An unlearned lesson of geopolitics in the post-colonial world is that the power balance has decisively shifted as between intervention by the West and national forces of resistance. These forces have learned to be more effective in their combat tactics, but above all, have come to understand that time is on their side, that a foreign intervener will give up the quest at some point implicitly acknowledging that military dominance is not able to impose a political outcome at acceptable costs. This is not just a matter of democratic societies becoming impatient in the face of a drawn out distant wars with questionable justifications, which causes death and injury to its young citizens, but the deeper realization that the post-colonial politics of resistance over time subverts the will and morale of the intervener. This happened as clearly to the Soviet Union in Afghanistan as it did to the United States in Vietnam, or later in Afghanistan and Iraq, and is more of a reflection of the structure of shifting power relations than of a weakening of ideological resolve.

 

The central metaphor of ‘losing the Middle East’ presupposes that it was America’s to lose rather than an acknowledgement of the empowerment of the peoples of the region and their governments with respect to the control of national and regional destinies. The metaphor of winning and losing is a colonialist framing of geopolitics that amorally vindicates hegemonic ambitions, especially the virtues of Western control. It gives priority to Western interests in a non-Western geographic domain, and pretends that such an orientation conveniently also happens to be an expression of fidelity to Western values, including democracy and human rights, and of benefit to the affected societies. No where in the extensive article are doubts raised about the unconditionality of support for Saudi Arabia and the other Gulf monarchies that oppress their populations and subject women to humiliating social constraints or to Israel that has dispossessed most Palestinians from their own homeland, and held the rest captive.

 

The Economist has the temerity to couple its sharp criticism of Obama’s allegedly soft diplomacy by anticipating what is misleadingly described as a “return to the center” that is expected to occur after the U.S. presidential elections in 2016: “The next American president may well be warmer towards Israel, and more willing to turn a blind eye to new settlements in the occupied territories. He or she might do more to reassure Gulf monarchies and speak more sternly to Iran.” What a strange set of hopeful expectations! Obama turned a pretty blind eye to Israeli settlement expansion during the last several years, even instructing his representatives to vote in isolation to shield Israel from UN censure over settlement expansion. His administration has also gone along with the basic approach of the Gulf monarchies, although timidly voicing some recent doubts about the wisdom of respected Saudi air strikes directed against the Houthis in Yemen.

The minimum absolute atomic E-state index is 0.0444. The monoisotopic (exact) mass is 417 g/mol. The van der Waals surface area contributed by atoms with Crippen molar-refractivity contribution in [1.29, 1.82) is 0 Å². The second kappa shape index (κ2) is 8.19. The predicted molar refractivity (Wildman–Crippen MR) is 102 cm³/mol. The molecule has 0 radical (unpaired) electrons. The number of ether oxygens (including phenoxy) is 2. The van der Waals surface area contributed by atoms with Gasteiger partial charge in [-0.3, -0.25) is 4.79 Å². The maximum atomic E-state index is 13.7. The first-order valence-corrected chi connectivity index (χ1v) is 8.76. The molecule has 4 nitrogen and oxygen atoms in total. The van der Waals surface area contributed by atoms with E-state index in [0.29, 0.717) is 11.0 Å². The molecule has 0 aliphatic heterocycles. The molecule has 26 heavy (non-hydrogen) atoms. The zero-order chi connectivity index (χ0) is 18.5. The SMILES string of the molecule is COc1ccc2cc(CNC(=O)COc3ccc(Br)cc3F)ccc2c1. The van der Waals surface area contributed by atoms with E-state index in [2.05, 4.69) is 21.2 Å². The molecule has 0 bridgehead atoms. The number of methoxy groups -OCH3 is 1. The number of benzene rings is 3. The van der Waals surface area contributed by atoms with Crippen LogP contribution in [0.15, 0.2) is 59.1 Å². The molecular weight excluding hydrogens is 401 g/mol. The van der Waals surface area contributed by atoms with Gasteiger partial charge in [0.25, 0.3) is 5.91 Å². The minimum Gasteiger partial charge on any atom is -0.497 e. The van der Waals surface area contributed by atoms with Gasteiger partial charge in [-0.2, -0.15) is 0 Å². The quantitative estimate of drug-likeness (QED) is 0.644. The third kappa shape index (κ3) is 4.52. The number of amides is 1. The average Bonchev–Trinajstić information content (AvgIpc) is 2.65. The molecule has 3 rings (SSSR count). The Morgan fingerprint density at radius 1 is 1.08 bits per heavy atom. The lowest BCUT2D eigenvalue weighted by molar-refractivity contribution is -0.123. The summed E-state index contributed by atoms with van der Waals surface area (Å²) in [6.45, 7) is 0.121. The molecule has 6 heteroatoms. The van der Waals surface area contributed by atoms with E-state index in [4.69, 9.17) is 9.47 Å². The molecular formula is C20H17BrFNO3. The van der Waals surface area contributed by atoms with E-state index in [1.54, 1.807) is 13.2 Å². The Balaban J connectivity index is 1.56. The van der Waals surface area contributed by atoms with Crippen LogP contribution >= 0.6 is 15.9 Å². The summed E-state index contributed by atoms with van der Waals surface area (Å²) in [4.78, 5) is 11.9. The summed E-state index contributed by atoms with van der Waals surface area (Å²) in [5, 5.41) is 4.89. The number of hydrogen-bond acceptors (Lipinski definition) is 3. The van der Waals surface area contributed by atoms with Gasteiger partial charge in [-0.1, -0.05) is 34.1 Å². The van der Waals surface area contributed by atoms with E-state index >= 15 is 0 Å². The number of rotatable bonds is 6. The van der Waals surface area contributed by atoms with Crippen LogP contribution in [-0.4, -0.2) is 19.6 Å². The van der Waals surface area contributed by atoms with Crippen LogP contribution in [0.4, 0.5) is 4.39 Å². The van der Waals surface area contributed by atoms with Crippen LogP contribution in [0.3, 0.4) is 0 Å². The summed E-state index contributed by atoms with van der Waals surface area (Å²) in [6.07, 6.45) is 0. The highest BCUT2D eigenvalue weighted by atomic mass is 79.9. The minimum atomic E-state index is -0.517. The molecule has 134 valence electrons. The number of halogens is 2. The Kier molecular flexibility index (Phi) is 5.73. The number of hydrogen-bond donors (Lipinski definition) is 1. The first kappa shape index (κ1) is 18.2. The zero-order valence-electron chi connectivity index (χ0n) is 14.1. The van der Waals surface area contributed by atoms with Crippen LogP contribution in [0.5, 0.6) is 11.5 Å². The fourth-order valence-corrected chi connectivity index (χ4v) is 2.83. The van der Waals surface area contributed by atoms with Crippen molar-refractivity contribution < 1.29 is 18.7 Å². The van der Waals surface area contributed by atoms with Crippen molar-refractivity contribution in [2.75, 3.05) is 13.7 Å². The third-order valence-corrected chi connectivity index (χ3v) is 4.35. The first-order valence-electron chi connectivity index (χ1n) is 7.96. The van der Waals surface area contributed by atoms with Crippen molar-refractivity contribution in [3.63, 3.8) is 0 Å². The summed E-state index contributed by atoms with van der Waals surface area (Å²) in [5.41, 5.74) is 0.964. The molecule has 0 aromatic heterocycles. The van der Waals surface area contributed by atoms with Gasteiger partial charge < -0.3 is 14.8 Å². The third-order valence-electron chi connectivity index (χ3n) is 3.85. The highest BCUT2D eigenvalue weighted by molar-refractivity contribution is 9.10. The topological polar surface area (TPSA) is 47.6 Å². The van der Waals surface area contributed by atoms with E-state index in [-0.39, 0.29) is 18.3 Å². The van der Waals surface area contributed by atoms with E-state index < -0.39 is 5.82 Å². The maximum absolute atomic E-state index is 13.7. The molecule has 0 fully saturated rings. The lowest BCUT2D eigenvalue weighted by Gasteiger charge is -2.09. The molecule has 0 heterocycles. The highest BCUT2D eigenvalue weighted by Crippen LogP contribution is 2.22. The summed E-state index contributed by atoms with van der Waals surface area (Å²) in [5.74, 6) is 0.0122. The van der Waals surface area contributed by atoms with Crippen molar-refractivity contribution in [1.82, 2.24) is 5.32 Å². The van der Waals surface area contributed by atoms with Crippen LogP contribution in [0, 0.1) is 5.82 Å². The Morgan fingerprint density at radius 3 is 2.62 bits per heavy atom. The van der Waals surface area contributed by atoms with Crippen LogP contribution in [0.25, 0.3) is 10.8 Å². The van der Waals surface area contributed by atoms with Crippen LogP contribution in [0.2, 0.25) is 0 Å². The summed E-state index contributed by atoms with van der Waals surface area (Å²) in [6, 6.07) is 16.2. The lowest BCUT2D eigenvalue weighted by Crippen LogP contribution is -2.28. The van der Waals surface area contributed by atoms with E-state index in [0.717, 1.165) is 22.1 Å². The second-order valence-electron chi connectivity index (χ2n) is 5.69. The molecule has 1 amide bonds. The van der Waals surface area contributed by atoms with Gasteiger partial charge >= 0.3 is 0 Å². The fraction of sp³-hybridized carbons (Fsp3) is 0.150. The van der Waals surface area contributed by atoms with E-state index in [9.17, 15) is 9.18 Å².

And it is astonishing to note that the Obama presidency is situated by The Economist in the political spectrum as left of center? The idea of returning to the center implies that American regional policy these last six years had somehow veered toward the left. And therefore, for me what The Economist calls the center would more accurately be described as the right, or even the hard right. In most respects, including policy toward Iran, Iraq, and Israel, Obama’s essential approach has been to sustain continuity with the policies of the George W. Bush presidency. There was the same willingness to threaten Iran with a military attack if seen to be crossing the nuclear threshold, a similar stance toward supporting the Shia governing process in Iraq, and the same endorsement of Israel’s defiance of international law, as well as insulating its nuclear weapons capability from even a whispered challenge.

 

There are more fundamental deficiencies in this analysis by The Economist of what has gone wrong in the region and what to do about it. There is a seemingly blind eye toward the relevance of the history of Western responsibilities for the unfolding political ordeal that is being enacted throughout the Middle East. This perspective overlooks such defining antecedents as the playing out of British and French overt colonial ambitions in the aftermath of World War I and of the statist goals of the Zionist Movement as abetted by British policies during its period of mandate administration. Imposing arbitrary boundaries on the region by Europe meant establishing unnatural political communities that could be held together (or broken apart) only by violence from above (or below). In a revealing respect Lebanon is a poster child of this era of Sykes-Picot diplomacy, having been carved out of Ottoman Syria to satisfy France’s egocentric craving at the time for a colonial possession in the region with a Christian majority.